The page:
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Home > Protecting Our Lands & Waters > Water Protection > Water Planning Assistance > Ag Drainage

Agricultural Drainage, Wetlands and Water Retention


Why is it important the plan focus on this concern?

Adequate drainage can be a critical component of a successful farm operation. High crop and land prices have the potential of increasing conversion of pasture and forage land to row crops, which in turn may lead to the installation of new drainage systems or drainage improvements to existing systems. New drainage and drainage improvements represent an opportunity to design and install systems in ways that help reduce nutrient losses into surface water and positively affect the timing and flows of drainage water into surface waters. These efforts combined with wetland restoration and water retention initiatives can have positive impacts upon water quality in agricultural landscapes.

What actions are needed for Agricultural Drainage?

Generally, local plans should provide guidance, objectives, goals and action items for further coordination of agricultural water management issues and Conservation Drainage (CD) implementation efforts at the local level. A number of CD practices exist to address water quality issues. There is no single CD practice that will address all agricultural drainage issues. However, multi-purpose approaches to managing water quality and quantity on the agricultural landscape using a suite of CD initiatives is the best approach. It is recommended that:

  • Local plans discuss how CD practices can be utilized based on the drainage needs of the county coupled with associated water management issues.
  • Local drainage authorities be proactive in encouraging the use of CD practices and designs during repairs and improvements of existing drainage systems.
  • Redetermination of Benefits for ditch systems continue to be done in a proactive, consistent and systematic manner.
  • Buffer initiatives continue to be implemented consistently and according to current drainage law.
  • The local drainage authority continues to base drainage regulations on science and current best management practice knowledge.
  • The local drainage authority consider multipurpose drainage approaches as developed by BWSR.
  • Information on the Minnesota Agricultural Water Quality Certification Program should be provided and participation encouraged to access technical and/or financial assistance to County landowners and operators to implement drainage water management and establish buffers.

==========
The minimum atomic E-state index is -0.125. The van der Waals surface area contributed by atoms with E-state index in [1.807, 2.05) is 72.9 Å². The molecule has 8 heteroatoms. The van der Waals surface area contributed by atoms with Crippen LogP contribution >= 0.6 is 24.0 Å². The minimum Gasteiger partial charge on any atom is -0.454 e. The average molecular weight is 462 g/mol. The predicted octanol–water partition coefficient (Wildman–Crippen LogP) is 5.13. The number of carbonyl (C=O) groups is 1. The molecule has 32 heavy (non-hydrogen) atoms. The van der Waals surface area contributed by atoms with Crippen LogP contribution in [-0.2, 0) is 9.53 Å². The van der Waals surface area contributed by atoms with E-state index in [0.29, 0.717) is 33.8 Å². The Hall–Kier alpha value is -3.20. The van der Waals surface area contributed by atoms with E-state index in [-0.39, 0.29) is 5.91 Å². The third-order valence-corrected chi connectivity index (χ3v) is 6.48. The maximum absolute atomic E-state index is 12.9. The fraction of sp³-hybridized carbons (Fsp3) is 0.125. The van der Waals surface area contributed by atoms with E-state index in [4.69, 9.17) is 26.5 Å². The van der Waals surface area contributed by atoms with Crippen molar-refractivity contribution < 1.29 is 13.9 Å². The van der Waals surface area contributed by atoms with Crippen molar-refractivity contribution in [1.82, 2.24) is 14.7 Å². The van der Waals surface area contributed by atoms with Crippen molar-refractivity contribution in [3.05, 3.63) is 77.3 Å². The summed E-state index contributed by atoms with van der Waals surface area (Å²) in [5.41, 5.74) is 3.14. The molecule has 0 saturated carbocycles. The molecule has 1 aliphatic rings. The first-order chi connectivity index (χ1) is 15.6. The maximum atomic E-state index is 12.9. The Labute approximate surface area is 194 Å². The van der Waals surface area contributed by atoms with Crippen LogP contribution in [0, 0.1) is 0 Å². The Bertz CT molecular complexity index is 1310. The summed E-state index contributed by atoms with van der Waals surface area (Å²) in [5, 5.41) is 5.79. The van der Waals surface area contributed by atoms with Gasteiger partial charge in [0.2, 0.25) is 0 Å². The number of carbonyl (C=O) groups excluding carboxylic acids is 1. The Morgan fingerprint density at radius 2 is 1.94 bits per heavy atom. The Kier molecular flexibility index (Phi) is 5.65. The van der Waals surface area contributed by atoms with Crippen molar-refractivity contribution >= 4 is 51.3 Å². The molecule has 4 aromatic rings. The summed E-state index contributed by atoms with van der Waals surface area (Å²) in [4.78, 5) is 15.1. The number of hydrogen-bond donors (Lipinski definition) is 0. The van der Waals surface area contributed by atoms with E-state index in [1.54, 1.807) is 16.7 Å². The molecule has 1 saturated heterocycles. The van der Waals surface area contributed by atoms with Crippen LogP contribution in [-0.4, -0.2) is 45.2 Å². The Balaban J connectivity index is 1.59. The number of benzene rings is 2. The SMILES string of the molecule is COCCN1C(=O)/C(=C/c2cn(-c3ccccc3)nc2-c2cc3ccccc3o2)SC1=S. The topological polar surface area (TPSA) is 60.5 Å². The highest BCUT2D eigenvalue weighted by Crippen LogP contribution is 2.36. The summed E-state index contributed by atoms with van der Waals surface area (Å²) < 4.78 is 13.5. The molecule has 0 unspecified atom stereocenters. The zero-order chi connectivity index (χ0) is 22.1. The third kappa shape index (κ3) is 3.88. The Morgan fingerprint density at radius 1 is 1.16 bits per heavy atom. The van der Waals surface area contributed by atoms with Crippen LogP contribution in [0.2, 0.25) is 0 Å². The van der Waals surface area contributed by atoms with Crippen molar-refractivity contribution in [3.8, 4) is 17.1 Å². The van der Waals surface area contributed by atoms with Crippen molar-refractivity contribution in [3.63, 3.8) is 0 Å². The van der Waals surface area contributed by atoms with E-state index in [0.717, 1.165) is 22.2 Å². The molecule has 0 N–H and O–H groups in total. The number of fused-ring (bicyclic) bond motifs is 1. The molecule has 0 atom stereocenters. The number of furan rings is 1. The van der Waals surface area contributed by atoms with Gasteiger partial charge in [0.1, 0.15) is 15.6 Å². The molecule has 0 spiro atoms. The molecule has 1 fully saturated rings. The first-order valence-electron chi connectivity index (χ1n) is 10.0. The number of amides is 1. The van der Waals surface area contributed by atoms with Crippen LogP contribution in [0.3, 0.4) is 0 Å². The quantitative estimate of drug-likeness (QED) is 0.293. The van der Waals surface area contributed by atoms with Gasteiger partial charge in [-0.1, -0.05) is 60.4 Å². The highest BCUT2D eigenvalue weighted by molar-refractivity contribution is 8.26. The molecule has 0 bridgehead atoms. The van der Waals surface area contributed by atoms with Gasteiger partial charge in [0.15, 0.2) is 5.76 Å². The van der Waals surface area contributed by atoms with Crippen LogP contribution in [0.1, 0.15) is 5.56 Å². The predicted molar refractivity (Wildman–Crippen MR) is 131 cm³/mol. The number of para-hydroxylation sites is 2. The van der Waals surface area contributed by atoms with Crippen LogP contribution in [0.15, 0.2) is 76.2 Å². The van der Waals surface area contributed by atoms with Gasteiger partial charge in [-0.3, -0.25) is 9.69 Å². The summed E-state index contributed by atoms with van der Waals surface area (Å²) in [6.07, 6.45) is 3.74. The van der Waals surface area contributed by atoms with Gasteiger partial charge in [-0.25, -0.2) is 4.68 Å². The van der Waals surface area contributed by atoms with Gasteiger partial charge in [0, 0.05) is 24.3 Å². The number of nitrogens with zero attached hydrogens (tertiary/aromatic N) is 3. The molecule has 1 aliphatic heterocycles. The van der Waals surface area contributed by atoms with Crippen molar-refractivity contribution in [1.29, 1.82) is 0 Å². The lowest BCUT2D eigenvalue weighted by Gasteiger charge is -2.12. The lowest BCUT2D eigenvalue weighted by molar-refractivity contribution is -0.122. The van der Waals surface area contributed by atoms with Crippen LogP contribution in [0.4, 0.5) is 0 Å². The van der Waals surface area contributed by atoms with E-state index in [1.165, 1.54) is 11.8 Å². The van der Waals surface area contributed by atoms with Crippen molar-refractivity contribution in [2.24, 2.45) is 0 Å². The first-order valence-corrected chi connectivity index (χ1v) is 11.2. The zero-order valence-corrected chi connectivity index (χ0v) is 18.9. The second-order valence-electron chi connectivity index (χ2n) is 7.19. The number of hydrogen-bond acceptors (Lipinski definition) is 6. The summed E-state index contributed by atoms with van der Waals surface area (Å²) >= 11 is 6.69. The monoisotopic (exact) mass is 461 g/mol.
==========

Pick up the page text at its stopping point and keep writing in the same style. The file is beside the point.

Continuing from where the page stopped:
As a point of interest, a technical and scientific committee is currently addressing the effect of tiling upon flooding in the Red River Valley. Visit the Red River Basin Decision Information Network where two recent briefing papers can be viewed on this subject. This committee conducted an extensive literature review and developed a number of conclusions from the review in addition to a set of statements and recommendations from these papers. While this document and effort is specific to the Red River Valley, counties may find it useful to reference this report within the drainage discussion of draft water plan amendments or re-writes.

What actions are needed for Wetlands and Water Retention?

Properly locating wetlands and water storage or retention projects can be a strategic component of overall efforts to manage nutrients, sediments and water quantity issues. Counties may consider consulting with the Red River Watershed Management Board – Flood Damage Reduction Workgroup to determine how flood damage reduction, retention and mitigation efforts have progressed in Northwest Minnesota in conjunction with wetland restoration (via various state and federal programs).
The Red River Valley has a long history of managing floodwater and constructing impoundments to manage floodwaters and significant insight could be gained by corresponding with this organization regarding water retention. A Technical and Scientific Advisory Committee as part of this Board has also developed a number of scientific papers on a variety of issues related to flood damage reduction. Specifically, counties should consider:

  • Conducting/updating culvert inventories in conjunction with identifying where water retention projects can be constructed utilizing LIDAR and GIS technologies.
  • Identifying projects where tile water from public drainage systems can potentially be used to augment long-term water levels in wetland restorations for water retention purposes.
  • Working with local farmers on agricultural wetland mitigation banking initiatives and include agricultural sectors on overall wetland planning efforts.
  • Identify areas where constructed wetlands can be located for treating tile drainage water.

What resources may be available to accomplish the actions for Agricultural Drainage, Wetlands and Water Retention?

What area(s) of the county is high priority?

All agricultural lands of the county.